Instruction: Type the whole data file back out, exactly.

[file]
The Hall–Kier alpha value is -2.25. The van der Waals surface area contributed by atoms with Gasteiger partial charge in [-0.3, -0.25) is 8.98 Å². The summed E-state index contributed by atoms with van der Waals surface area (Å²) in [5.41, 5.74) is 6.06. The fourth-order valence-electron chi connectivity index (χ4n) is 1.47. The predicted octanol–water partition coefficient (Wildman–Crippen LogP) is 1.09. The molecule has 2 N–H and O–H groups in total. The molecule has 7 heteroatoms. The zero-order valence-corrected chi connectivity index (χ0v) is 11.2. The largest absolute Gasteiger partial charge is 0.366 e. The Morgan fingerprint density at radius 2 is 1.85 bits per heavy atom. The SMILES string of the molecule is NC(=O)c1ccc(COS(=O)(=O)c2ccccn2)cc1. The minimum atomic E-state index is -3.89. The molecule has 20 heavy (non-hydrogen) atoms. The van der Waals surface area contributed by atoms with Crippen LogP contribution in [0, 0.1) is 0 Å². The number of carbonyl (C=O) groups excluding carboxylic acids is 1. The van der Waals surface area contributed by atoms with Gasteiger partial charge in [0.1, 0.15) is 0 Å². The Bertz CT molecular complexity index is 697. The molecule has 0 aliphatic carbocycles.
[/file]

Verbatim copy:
The Hall–Kier alpha value is -2.25. The van der Waals surface area contributed by atoms with Gasteiger partial charge in [-0.3, -0.25) is 8.98 Å². The summed E-state index contributed by atoms with van der Waals surface area (Å²) in [5.41, 5.74) is 6.06. The fourth-order valence-electron chi connectivity index (χ4n) is 1.47. The predicted octanol–water partition coefficient (Wildman–Crippen LogP) is 1.09. The molecule has 2 N–H and O–H groups in total. The molecule has 7 heteroatoms. The zero-order valence-corrected chi connectivity index (χ0v) is 11.2. The largest absolute Gasteiger partial charge is 0.366 e. The Morgan fingerprint density at radius 2 is 1.85 bits per heavy atom. The SMILES string of the molecule is NC(=O)c1ccc(COS(=O)(=O)c2ccccn2)cc1. The minimum atomic E-state index is -3.89. The molecule has 20 heavy (non-hydrogen) atoms. The van der Waals surface area contributed by atoms with Crippen LogP contribution in [0, 0.1) is 0 Å². The number of carbonyl (C=O) groups excluding carboxylic acids is 1. The van der Waals surface area contributed by atoms with Gasteiger partial charge in [0.1, 0.15) is 0 Å². The Bertz CT molecular complexity index is 697. The molecule has 0 aliphatic carbocycles.